Column: Study points to another advantage of the 1%: They’re great at evading taxes

Evade taxes by parking your money offshore, and you might have enough left to buy this Ferrari.
(Luis Sinco / Los Angeles Times)

In his story “The Snows of Kilimanjaro,” Ernest Hemingway wrote a snappy retort to F. Scott Fitzgerald’s line about how “the very rich are different from you and me.” Yes, Hemingway’s character replies, “they have more money.”

Economist Gabriel Zucman of UC Berkeley and two colleagues add a gloss to this exchange in a new paper. The very rich also are vastly better than you and me at evading taxes, they conclude — so much better that global statistics may understate the scale of wealth inequality by as much as 25%.

“Tax evasion is really concentrated at the top of the income distribution,” Zucman told me.


Offshore wealth turns out to be extremely concentrated. ... The top 0.01% owns about 50% of it.

— Zucman et. al., “Tax Evasion and Inequality”

That may seem intuitive — the richer one is, the larger the temptation to dodge the tax authorities — but it’s not the received wisdom among tax experts. They often point to the small business cash sector.

As described by Ilan Benshalom in a 2012 paper, these include “professionals providing services (e.g., electricians); restaurants; sole proprietors; farmers; and other small business owners.” These taxpayers find it easy to evade, the argument goes, because their cash income is hard to track and they’re so numerous and small-scale that they’re not economical to audit.

Estimates of the “tax gap” in many countries — that is, the discrepancy between what’s owed and what’s paid — typically are based on random audits. But that misses a large proportion of evaded taxes, Zucman and his co-authors argue, especially among the super-rich, who have unique options for evasion, chiefly by hiding money offshore.

“There’s a big industry providing wealth management services for the super-wealthy all over the world,” Zucman says. “Once you cross a certain threshold of over $50 million, you get offered those services.” The results of his study suggest that “wealth inequality is probably rising more than we thought.”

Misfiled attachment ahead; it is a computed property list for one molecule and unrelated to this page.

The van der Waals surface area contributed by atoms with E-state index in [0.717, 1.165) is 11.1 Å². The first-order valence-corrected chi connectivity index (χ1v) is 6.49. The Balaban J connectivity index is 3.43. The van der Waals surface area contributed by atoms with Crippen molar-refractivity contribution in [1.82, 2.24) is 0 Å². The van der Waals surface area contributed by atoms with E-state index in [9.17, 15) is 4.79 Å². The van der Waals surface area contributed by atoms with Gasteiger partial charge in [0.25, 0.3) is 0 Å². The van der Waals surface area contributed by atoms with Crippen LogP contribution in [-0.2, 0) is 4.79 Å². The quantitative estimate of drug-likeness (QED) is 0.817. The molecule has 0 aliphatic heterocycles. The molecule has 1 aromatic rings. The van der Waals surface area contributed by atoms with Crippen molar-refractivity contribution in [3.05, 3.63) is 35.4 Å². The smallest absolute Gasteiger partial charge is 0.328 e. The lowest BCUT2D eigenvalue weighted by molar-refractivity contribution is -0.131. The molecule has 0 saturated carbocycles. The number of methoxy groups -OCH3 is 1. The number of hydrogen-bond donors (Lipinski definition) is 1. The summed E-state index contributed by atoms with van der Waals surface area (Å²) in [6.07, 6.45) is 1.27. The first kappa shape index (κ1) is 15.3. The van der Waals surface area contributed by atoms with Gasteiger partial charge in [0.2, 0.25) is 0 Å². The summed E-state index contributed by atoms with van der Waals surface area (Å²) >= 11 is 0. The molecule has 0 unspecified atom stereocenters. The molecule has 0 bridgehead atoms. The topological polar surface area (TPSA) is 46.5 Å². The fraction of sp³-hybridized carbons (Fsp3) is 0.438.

Zucman’s research is based on two spectacular leaks of information about those services: the 2007 leak of data on more than 30,000 clients of banking conglomerate HSBC’s Swiss private banking subsidiary, and the 2016 “Panama Papers” leak of names and addresses of owners of shell companies created by Panamanian firm Mossack Fonseca.

The leaks filled a gap that can confound national tax authorities, including those in the U.S. It’s relatively easy for enforcement agencies to obtain information from domestic financial institutions to match against taxpayer returns. But it’s harder, and sometimes impossible, to obtain the same information from offshore institutions. “If you move your wealth abroad,” Zucman says, “it’s very easy to evade taxes on that income.”

Zucman and his co-authors, from the University of Copenhagen and the Norwegian University of Life Sciences, matched the identities in both caches to tax records in Norway, Sweden and Denmark. Their goal was “to correct global inequality statistics … so as to better capture the very rich.”

Their basic finding was that about 3% of personal taxes are evaded overall in Scandinavia, but the figure rises to 30% among the top 0.01% of income earners. They don’t have similar figures for American taxpayers, but Zucman contends that the pattern in the U.S. probably resembles their sample.

“There is good reason to believe that the very steep gradient [in tax evasion by the wealthy] is also the case in the U.S.,” he says.


It could be even worse. For one thing, the tax gap is much larger in the U.S. than in Scandinavia. According to IRS statistics, less than 82% of all tax is paid voluntarily and on time; enforcement actions raise that ratio to about 83.7%, for a tax gap of 16.3%, or an annual average of $406 billion in unpaid taxes.

Evidence that Americans have taken advantage of the offshore services uncovered via the leaks — accounts of 4,000 taxpayers with U.S. connections, valued at $13 billion, turned up in the HSBC records — according to an analysis by “60 Minutes” in 2008.

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